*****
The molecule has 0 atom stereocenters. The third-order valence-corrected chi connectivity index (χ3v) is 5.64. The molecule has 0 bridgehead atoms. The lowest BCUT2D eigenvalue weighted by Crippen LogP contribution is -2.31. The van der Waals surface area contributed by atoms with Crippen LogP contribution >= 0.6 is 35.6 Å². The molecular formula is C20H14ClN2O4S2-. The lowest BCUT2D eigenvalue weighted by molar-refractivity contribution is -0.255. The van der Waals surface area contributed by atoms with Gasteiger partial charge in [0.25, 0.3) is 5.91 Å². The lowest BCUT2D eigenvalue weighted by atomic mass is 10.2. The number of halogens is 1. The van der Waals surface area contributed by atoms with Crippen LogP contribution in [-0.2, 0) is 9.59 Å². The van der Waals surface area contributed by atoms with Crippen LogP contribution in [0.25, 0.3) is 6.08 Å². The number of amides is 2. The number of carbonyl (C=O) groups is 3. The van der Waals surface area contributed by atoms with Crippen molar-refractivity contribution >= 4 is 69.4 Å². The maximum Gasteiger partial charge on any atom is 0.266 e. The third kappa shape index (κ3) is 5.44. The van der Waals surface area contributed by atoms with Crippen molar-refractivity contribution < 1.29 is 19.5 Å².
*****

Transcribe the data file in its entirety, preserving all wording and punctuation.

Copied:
The molecule has 0 atom stereocenters. The third-order valence-corrected chi connectivity index (χ3v) is 5.64. The molecule has 0 bridgehead atoms. The lowest BCUT2D eigenvalue weighted by Crippen LogP contribution is -2.31. The van der Waals surface area contributed by atoms with Crippen LogP contribution >= 0.6 is 35.6 Å². The molecular formula is C20H14ClN2O4S2-. The lowest BCUT2D eigenvalue weighted by molar-refractivity contribution is -0.255. The van der Waals surface area contributed by atoms with Gasteiger partial charge in [0.25, 0.3) is 5.91 Å². The lowest BCUT2D eigenvalue weighted by atomic mass is 10.2. The number of halogens is 1. The van der Waals surface area contributed by atoms with Crippen LogP contribution in [-0.2, 0) is 9.59 Å². The van der Waals surface area contributed by atoms with Crippen LogP contribution in [0.25, 0.3) is 6.08 Å². The number of amides is 2. The number of carbonyl (C=O) groups is 3. The van der Waals surface area contributed by atoms with Crippen molar-refractivity contribution >= 4 is 69.4 Å². The maximum Gasteiger partial charge on any atom is 0.266 e. The third kappa shape index (κ3) is 5.44. The van der Waals surface area contributed by atoms with Crippen molar-refractivity contribution < 1.29 is 19.5 Å².